At the outset of his trip, Panetta said the issue "hasn't been easy." But, he added, "I think the fact is that when the United States, Israel and the international community remain unified in our position against Iran, that that's the best way to convince Iran to pull back from what they are doing and to abide by international rules and regulations."

Strong support for Israel is a core element of U.S. policy in the Middle East, and the two countries collaborate on military planning and research. One example of that was the "Iron Dome" anti-missile system he saw in Ashkelon, a project that received funding from the U.S. government.

CNN's Jethro Mullen and Paul Colsey contributed to this report.

ADVERTISEMENT
Part of complete coverage on
updated 10:26 AM EST, Wed February 6, 2013
Advocates say the exam includes unnecessarily invasive and irrelevant procedures -- like a so-called "two finger" test.
updated 7:09 PM EST, Tue February 5, 2013
Supplies of food, clothing and fuel are running short in Damascus and people are going hungry as the civil war drags on.
updated 1:01 PM EST, Wed February 6, 2013
Supporters of Richard III want a reconstruction of his head to bring a human aspect to a leader portrayed as a murderous villain.
updated 10:48 AM EST, Tue February 5, 2013
Robert Fowler spent 130 days held hostage by the same al Qaeda group that was behind the Algeria massacre. He shares his experience.
updated 12:07 AM EST, Wed February 6, 2013
As "We are the World" plays, a video shows what looks like a nuclear attack on the U.S. Jim Clancy reports on a bizarre video from North Korea.
The relationship is, once again, cold enough to make Obama's much-trumpeted "reset" in Russian-U.S. relations seem thoroughly off the rails.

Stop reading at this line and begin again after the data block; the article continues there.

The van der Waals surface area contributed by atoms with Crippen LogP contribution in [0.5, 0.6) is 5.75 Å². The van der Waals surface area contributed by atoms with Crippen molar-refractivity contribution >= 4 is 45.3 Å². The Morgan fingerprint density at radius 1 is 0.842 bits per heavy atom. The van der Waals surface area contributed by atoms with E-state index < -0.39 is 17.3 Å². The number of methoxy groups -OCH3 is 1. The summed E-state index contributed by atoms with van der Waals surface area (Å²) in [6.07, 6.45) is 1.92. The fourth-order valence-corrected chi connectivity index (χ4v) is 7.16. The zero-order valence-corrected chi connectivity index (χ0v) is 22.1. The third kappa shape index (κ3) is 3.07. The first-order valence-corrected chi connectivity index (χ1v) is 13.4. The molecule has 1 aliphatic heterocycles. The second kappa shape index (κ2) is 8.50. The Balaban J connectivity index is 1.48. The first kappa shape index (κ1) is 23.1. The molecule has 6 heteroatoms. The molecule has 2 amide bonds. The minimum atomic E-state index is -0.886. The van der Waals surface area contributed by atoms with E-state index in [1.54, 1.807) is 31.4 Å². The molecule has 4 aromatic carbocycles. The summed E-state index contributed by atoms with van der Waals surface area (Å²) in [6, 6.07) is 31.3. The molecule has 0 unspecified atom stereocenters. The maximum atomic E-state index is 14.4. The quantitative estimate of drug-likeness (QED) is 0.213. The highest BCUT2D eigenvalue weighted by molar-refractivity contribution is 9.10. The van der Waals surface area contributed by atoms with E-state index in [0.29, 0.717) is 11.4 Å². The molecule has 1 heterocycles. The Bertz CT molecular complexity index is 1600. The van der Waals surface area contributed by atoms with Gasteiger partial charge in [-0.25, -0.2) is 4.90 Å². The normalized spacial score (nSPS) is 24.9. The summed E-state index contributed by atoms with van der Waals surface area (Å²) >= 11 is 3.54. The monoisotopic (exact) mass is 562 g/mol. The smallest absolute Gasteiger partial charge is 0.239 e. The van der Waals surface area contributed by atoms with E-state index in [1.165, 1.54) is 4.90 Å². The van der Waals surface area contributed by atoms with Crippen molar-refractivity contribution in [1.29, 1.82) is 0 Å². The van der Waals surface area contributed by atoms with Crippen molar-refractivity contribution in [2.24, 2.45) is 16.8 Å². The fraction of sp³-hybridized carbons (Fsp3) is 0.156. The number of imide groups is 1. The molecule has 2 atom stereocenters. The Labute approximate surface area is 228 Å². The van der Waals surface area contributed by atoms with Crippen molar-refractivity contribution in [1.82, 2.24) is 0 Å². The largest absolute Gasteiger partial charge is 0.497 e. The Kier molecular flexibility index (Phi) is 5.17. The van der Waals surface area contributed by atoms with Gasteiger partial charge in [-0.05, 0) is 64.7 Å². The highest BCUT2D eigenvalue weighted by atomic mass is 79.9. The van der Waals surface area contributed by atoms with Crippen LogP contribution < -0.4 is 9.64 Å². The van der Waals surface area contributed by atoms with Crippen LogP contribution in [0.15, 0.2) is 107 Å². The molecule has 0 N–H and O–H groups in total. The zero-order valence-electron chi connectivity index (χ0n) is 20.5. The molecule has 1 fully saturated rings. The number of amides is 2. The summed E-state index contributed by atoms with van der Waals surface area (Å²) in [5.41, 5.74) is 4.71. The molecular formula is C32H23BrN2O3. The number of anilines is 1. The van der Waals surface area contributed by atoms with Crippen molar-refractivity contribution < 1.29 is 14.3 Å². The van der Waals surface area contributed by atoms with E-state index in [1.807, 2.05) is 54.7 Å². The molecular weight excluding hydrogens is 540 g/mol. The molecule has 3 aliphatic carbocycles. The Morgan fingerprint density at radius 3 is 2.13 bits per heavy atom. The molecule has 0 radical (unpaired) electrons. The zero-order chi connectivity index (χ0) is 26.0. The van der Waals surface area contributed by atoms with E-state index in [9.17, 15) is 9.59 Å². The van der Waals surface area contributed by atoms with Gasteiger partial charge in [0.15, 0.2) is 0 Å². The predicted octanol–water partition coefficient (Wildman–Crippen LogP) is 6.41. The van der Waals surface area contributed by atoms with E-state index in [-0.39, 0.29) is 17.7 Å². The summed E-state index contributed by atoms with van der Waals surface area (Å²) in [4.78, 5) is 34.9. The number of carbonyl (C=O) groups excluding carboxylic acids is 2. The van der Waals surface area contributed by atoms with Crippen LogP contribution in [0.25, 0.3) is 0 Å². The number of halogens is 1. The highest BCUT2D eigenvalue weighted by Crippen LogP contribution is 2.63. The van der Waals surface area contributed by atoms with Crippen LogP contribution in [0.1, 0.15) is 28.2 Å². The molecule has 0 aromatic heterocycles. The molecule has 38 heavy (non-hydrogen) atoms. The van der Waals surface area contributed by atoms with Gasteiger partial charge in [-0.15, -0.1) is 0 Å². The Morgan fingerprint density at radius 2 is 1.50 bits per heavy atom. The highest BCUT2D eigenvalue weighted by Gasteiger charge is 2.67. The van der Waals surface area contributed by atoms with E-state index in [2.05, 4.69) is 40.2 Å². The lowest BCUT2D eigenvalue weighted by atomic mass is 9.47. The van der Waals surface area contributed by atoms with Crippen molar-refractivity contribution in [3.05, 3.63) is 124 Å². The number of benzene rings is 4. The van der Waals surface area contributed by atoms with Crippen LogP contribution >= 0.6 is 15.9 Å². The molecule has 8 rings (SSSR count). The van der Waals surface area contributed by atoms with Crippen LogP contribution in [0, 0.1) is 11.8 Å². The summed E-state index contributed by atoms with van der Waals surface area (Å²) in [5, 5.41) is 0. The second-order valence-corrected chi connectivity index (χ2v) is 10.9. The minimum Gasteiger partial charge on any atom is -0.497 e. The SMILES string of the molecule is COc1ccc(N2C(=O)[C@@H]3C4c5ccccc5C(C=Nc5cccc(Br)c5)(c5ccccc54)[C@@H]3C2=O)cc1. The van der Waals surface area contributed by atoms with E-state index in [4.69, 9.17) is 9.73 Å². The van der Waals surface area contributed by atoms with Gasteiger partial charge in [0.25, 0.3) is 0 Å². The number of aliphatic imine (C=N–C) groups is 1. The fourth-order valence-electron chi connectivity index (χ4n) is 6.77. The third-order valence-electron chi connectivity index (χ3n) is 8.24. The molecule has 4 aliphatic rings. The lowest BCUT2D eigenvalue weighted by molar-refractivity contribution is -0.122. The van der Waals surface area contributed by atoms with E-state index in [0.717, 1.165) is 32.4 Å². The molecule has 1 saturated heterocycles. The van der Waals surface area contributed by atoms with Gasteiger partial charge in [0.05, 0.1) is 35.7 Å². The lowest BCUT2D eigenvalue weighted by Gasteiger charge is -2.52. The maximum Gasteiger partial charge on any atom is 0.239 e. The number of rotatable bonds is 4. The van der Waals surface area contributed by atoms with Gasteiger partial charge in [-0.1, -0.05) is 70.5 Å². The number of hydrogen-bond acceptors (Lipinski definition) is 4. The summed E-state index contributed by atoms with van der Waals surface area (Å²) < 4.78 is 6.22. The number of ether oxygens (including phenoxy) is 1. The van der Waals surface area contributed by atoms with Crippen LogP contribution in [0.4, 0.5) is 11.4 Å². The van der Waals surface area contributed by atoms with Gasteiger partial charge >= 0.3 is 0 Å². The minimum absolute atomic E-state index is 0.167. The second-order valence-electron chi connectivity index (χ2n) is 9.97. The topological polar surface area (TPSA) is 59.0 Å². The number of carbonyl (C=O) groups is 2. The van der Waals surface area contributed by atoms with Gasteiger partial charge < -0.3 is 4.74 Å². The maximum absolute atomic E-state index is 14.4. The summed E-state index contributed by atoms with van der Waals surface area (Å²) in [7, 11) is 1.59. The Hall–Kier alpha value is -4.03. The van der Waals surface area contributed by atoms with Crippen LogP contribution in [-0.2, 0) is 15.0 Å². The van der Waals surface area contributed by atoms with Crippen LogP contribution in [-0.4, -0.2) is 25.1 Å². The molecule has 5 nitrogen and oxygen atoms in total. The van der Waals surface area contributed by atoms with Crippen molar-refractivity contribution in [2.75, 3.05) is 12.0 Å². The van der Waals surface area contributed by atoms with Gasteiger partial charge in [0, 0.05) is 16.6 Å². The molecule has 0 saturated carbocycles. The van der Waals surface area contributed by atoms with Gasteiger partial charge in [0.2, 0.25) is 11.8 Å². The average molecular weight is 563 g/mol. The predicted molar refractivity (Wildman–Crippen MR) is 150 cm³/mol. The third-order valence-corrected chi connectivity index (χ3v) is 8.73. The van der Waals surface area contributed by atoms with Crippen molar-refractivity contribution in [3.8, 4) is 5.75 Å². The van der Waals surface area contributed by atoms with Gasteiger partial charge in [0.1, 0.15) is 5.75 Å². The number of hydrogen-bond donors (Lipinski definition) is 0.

Ten years on, what do you think the Iraq war has changed in you, and in your country? Send us your thoughts and experiences.
updated 7:15 AM EST, Tue February 5, 2013
Musician Daniela Mercury has sold more than 12 million albums worldwide over a career span of nearly 30 years.
Photojournalist Alison Wright travelled the world to capture its many faces in her latest book, "Face to Face: Portraits of the Human Spirit."
updated 7:06 PM EST, Tue February 5, 2013
Europol claims 380 soccer matches, including top level ones, were fixed - as the scandal widens, CNN's Dan Rivers looks at how it's done.
updated 7:37 AM EST, Wed February 6, 2013
That galaxy far, far away is apparently bigger than first thought. The "Star Wars" franchise will get two spinoff movies, Disney announced.
updated 7:27 PM EDT, Fri July 25, 2014
It's an essential part of any trip, an activity we all take part in. Yet almost none of us are any good at it. Souvenir buying is too often an obligatory slog.
ADVERTISEMENT